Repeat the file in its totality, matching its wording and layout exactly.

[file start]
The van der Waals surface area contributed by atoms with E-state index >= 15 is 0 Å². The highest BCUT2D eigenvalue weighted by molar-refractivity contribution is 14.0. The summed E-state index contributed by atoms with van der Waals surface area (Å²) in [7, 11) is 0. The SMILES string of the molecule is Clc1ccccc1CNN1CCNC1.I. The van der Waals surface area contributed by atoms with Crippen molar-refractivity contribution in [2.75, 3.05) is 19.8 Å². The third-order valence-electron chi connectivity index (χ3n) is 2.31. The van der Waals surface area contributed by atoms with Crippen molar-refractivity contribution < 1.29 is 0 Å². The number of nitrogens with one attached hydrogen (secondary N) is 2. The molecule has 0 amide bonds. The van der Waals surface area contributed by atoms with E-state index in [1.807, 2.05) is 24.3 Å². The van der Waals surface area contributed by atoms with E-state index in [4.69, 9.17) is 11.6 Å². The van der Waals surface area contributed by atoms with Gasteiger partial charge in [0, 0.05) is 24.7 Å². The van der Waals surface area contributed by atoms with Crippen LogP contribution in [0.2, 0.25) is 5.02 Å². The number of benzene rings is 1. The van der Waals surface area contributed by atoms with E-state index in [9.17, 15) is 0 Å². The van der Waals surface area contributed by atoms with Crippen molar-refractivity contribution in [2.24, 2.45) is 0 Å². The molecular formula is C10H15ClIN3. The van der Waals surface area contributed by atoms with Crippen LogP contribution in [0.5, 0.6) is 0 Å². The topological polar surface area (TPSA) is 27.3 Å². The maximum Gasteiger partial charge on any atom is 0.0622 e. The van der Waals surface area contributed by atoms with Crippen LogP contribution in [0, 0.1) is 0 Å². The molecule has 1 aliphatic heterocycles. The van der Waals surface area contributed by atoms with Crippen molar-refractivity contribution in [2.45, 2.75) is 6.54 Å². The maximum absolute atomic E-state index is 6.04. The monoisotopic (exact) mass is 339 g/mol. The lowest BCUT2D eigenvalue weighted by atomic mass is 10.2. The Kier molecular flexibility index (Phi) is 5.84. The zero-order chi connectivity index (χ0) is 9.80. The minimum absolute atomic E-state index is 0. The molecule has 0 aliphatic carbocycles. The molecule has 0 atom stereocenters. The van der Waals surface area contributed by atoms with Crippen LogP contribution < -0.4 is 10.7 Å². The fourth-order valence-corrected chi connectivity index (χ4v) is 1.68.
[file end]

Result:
The van der Waals surface area contributed by atoms with E-state index >= 15 is 0 Å². The highest BCUT2D eigenvalue weighted by molar-refractivity contribution is 14.0. The summed E-state index contributed by atoms with van der Waals surface area (Å²) in [7, 11) is 0. The SMILES string of the molecule is Clc1ccccc1CNN1CCNC1.I. The van der Waals surface area contributed by atoms with Crippen molar-refractivity contribution in [2.75, 3.05) is 19.8 Å². The third-order valence-electron chi connectivity index (χ3n) is 2.31. The van der Waals surface area contributed by atoms with Crippen molar-refractivity contribution < 1.29 is 0 Å². The number of nitrogens with one attached hydrogen (secondary N) is 2. The molecule has 0 amide bonds. The van der Waals surface area contributed by atoms with E-state index in [1.807, 2.05) is 24.3 Å². The van der Waals surface area contributed by atoms with E-state index in [4.69, 9.17) is 11.6 Å². The van der Waals surface area contributed by atoms with Gasteiger partial charge in [0, 0.05) is 24.7 Å². The van der Waals surface area contributed by atoms with Crippen LogP contribution in [0.2, 0.25) is 5.02 Å². The number of benzene rings is 1. The van der Waals surface area contributed by atoms with E-state index in [9.17, 15) is 0 Å². The van der Waals surface area contributed by atoms with Crippen molar-refractivity contribution in [2.24, 2.45) is 0 Å². The molecular formula is C10H15ClIN3. The van der Waals surface area contributed by atoms with Crippen LogP contribution in [0.5, 0.6) is 0 Å². The topological polar surface area (TPSA) is 27.3 Å². The maximum Gasteiger partial charge on any atom is 0.0622 e. The van der Waals surface area contributed by atoms with Crippen LogP contribution in [0, 0.1) is 0 Å². The molecule has 1 aliphatic heterocycles. The van der Waals surface area contributed by atoms with Crippen molar-refractivity contribution in [2.45, 2.75) is 6.54 Å². The maximum absolute atomic E-state index is 6.04. The monoisotopic (exact) mass is 339 g/mol. The lowest BCUT2D eigenvalue weighted by atomic mass is 10.2. The Kier molecular flexibility index (Phi) is 5.84. The zero-order chi connectivity index (χ0) is 9.80. The minimum absolute atomic E-state index is 0. The molecule has 0 aliphatic carbocycles. The molecule has 0 atom stereocenters. The van der Waals surface area contributed by atoms with Crippen LogP contribution < -0.4 is 10.7 Å². The fourth-order valence-corrected chi connectivity index (χ4v) is 1.68.